Tuesday, August 29, 2017

Dear Diary #51: Adventures in Installing Windows 10 - "Bricked" a PC

Dear Diary,

New hard drive is humming louder, but I'll get used to it. Also managed to pick up a full version of Windows 10. I did not get the free upgrade way back when since I didn't want to deal with change, but I'm trying to spread the cost of a new system out. It's not a matter of if but how soon something else dies. In the past year-ish, the video card dropped dead after about 5 years, a hard drive went after 3, and the RAM started glitching. Still can't believe the hard drive went even though it was only $60.

So, I installed Windows 10. It did not go smoothly.

I bought the USB Windows 10 Home retail package, but instead of using the out of date USB, I downloaded the official tool to make my own bootable USB drive. Why not? I had multiple USB drives that had been through the paces and trusted. Worst case scenario, I would have a bad install and just download and run the installation again -- or in my case, use the packaged USB I got with the license. Wrong.

My own USB drive with Windows 10 on it ended up bricking my system temporarily. The drive booted and appeared to work properly right up until the install process finished transferring files from the USB -- the progress counter hit 100%. Instead of finishing the install by going through the other remaining items (e.g. Installing Features, Installing Updates), the system suddenly restarted itself with no warning or countdown. While rebooting, I noticed that the system got stuck on one of the POST screens while checking the hard drives. It didn't take long to realize that this was not normal. No biggy, restart and boot from the USB stick and reinstall. NOPE. It kept getting stuck on this hard drive check screen every time I mashed the reset button. Because the BIOS and boot menu loaded after this POST screen, there was no way of reaching either. So, the computer wasn't taking any input. Dead. Bricked.

I knew that the problem was the SSD I tried to install Windows 10 onto. Installing an OS was unlikely to kill a storage drive or any other hardware, so the obvious solution was to unplug the SSD and wipe it. That was what really pissed me off. I knew how to fix it, I just didn't want to spend hours unplugging the computer, messing with wires, then putting it back together. What I ended up doing was opening the computer, unplugging the SSD data cable, installing the official USB version of Windows 10 to my other hard drive, hot plugging the SSD back in with Windows loaded on the HDD and formatting the SSD, restarting, formatting the HDD drive, installing Windows 10 to the SSD, and plugging everything back in. The bricked SSD was still freezing the POST after Windows 10 got installed properly to the HDD. Four hours later, Windows 10 was on my SSD. The actual install of Windows took half an hour or less each time.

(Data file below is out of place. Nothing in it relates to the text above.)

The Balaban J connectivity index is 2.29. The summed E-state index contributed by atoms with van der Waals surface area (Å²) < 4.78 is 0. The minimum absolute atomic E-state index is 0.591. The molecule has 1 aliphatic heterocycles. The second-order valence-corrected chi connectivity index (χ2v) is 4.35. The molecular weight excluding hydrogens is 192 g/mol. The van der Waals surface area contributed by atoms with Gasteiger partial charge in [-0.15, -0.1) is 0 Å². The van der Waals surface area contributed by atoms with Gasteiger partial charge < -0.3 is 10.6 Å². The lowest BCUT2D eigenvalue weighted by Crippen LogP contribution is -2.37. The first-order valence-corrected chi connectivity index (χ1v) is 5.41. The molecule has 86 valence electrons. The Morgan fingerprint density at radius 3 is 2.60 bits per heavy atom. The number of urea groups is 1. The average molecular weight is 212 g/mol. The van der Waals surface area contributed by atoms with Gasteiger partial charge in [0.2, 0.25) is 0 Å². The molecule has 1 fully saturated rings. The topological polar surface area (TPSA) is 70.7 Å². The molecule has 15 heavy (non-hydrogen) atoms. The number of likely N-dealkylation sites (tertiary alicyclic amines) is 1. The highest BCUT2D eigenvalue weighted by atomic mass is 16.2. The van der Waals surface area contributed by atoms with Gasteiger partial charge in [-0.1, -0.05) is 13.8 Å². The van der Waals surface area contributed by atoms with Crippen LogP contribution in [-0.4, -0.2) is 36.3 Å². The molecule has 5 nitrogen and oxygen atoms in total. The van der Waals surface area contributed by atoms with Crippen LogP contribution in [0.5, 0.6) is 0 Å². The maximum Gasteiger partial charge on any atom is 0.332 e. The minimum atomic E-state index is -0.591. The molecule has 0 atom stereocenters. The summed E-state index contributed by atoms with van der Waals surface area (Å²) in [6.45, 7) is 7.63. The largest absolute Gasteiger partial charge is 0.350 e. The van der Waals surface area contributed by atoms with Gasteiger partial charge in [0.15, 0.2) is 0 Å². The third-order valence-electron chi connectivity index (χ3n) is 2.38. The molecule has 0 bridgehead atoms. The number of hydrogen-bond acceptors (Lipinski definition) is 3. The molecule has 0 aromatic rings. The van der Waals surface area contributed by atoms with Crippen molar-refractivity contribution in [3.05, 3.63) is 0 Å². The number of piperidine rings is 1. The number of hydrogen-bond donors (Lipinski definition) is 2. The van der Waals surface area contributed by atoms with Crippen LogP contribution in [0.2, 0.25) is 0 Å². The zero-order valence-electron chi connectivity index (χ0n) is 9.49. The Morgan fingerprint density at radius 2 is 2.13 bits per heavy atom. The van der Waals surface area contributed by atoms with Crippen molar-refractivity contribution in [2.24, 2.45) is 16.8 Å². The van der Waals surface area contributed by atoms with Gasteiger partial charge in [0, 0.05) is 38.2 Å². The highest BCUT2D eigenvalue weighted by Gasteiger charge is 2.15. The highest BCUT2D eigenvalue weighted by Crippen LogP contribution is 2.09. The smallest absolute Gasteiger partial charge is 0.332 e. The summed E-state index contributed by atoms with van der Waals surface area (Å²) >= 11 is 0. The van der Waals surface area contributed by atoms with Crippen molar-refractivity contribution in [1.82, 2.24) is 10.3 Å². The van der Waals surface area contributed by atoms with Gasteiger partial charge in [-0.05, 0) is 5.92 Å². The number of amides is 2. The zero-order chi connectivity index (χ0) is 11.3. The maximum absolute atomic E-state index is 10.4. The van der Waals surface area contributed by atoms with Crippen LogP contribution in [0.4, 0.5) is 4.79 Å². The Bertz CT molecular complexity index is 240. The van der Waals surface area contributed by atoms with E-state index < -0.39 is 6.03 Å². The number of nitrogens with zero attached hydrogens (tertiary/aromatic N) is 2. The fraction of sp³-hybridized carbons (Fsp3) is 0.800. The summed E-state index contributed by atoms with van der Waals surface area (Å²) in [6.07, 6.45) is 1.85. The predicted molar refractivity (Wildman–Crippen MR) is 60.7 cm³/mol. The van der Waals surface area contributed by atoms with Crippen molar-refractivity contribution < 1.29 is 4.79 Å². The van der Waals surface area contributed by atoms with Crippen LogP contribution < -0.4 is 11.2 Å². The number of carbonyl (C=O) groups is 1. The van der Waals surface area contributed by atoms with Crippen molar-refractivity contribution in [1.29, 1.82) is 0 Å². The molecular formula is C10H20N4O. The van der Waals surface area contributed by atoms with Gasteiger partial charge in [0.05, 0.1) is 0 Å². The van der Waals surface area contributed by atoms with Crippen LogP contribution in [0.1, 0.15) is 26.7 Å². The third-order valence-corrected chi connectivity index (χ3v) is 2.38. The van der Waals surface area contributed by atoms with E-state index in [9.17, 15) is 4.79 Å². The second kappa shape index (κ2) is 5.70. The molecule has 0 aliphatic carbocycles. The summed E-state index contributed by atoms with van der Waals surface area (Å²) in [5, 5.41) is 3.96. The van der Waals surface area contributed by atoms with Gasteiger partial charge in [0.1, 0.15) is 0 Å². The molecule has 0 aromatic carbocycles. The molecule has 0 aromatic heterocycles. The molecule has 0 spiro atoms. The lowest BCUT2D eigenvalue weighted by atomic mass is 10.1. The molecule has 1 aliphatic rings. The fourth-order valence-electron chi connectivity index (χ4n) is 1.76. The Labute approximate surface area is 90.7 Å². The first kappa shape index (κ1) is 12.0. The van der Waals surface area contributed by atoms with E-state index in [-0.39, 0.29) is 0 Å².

The other really bad thing was that I had never hotplugged an SATA drive before -- to be fair, I only plugged the data cable in and never unhooked the power cable. I wasn't even 100% sure it could be done. And to do it into the motherboard while power was live. That was dangerous, but I didn't really care if I fried anything/one at that point. The alternative was unhooking the drive and waiting until the next day to buy a 2.5" drive enclosure to bypass the POST and have Windows treat it like an external drive.  If I had a spare enclosure, I would have -- it's on my list of tools to get and always have now. Instead, I looked inside the case and only saw insulated wires where my hand would go, nothing electronic I would easily touch, and the belief that the voltages running through the motherboard were 12 volts or under -- completely unsure if that's true, but I went with it. I'm not dead (I think), nothing broke, and it worked, so not sure what to think. Not doing that again. Already found a 2.5" enclosure for $10 I'm getting soon.

I still don't get how the SSD got so messed up that it would lock up the POST. And why didn't the machine just give an error or realize the drive was busted and keep going? Did the installation just go wonky, or was the USB drive I created using the official Windows tool messed up? It almost finished installing and I wasn't close to the keyboard or power button when it restarted itself. Totally recalling that "Total Recall" scene where Arnold gets jumped and asks, "What the f*** did I do wrong? Tell me!"


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